The book will be out in a few weeks. Only three more pages to translate and rework out of a total of 454 pages. So close! Clearly I saved the most difficult bits for last. The smoke screens Knittel and his defence counsel created were complex but the manuscript will be completed by the end of this week. My editor is working very hard to correct my Dutch-English and my map maker does a great job. A nice example of the detailed maps he prepares for the book. The murder scenes in Parfondruy...
The Investigation Committee of the Belgian National Defence Ministry concluded that the Germans arrived in the Parfondruy area between 14.00 and 15.00hrs, where their appearance had completely surprised the villagers. Due to the close proximity of the hamlet to Stavelot, SS-Untersturmführer Kollaschny suspected the presence of the enemy. He therefore ordered his Fahrradzug and the squad from the Nachrichtenzug to systematically fire at the windows of the houses as they passed. The fearful inhabitants had been nervously listening to the battle noises since the previous day and had prudently found shelter in their cellars. Approximately twenty people had gathered in the basement of the Hurlet farm. 58-year old Léon Crismer’s house was the first they encountered at the village entrance, he was immediately seized by the SS. A bit further down the road, 54-year old farmer Jules Hurlet and his wife were in their barn tending their cattle when Kollaschny and his men approached. Alarmed by the sound of smashing windows they went out into the street and came eye to eye with approximately one hundred German soldiers. Mrs. Hurlet begged them not to fire at the houses as she was in great fear for the safety of the villagers. In response, the soldiers asked the couple if there were Americans in the area. Ignoring their denials, one of the soldiers aimed his machinegun at the belly of the farmer and forced him to accompany them in the direction where they suspected the presence of the enemy. Mrs. Hurlet beseeched her maid Léonie Angèle, a 26-year old refugee from Luxemburg who spoke German, to intervene and this seemed to work: the German soldiers allowed Mr. Hurlet to return to the farm. As the Germans continued its advance into Parfondruy, they forced the farmer’s pregnant daughter-in-law, 26-year old Fernande Hurlet-Nouprez, to come with them in order to open the door to her house, together with Léonie Angèle who had to act as an interpreter. Meanwhile, Léon Crismer was mown down by the SS men for no apparent reason.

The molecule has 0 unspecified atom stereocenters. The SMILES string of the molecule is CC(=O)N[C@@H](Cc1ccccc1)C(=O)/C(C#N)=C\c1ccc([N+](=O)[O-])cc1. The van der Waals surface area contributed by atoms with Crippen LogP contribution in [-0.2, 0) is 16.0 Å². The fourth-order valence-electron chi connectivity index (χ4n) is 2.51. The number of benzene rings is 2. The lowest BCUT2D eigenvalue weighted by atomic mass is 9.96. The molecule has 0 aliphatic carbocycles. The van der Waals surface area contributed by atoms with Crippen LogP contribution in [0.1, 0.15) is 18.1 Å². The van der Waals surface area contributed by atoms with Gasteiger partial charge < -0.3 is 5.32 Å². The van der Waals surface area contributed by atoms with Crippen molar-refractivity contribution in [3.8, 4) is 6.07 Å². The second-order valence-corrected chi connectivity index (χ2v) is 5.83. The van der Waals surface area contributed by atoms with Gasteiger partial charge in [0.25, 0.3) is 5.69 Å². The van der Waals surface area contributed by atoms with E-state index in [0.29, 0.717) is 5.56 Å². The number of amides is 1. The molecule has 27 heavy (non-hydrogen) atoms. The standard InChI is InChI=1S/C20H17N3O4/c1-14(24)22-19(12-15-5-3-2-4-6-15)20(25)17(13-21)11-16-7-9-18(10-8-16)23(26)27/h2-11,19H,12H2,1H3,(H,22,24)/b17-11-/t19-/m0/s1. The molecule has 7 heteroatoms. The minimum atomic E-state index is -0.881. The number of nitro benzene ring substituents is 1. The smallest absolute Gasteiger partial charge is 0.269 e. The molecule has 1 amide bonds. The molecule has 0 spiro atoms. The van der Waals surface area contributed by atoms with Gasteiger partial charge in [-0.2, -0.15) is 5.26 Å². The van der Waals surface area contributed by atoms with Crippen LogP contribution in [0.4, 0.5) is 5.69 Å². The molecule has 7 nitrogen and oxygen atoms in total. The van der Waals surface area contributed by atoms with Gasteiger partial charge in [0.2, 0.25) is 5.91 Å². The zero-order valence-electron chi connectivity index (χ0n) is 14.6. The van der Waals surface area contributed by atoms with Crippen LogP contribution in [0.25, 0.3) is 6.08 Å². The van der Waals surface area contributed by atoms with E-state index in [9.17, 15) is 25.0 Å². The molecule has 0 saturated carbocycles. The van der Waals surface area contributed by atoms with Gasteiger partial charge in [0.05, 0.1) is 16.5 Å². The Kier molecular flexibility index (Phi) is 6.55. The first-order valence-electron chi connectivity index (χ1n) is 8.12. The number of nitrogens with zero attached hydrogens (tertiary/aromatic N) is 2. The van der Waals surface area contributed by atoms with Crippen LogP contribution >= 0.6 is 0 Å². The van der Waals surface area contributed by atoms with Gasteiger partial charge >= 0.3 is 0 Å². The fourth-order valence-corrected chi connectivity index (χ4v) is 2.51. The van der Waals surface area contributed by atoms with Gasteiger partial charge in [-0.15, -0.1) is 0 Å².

Fifteen minutes later, two other German soldiers came down the road from the direction of Coo. In the Hurlet’s kitchen they found the women and children who had spent the night in the basement of the farm seeking shelter against the American artillery. They then seized Jules Hurlet and this time forced him and his wife to go into the shed next to the house, followed by the other people from the kitchen. As if she knew what was about to happen, Mrs. Hurlet hurried for the door on the opposite side of the shed which led into the garden, but she did not manage to open it. All the people in the shed now gathered near the backdoor, as if driven by instinct. Their worst fears were realised when one of the soldiers entered the shed, machine pistol in hand. Callously he kicked aside two women who begged him for their lives and opened fire: several salvos caused his victims to fall on top of each other and under the weight of their bodies the backdoor flew open. Before they left the scene of their crime, the two soldiers set the Hurlet farm on fire.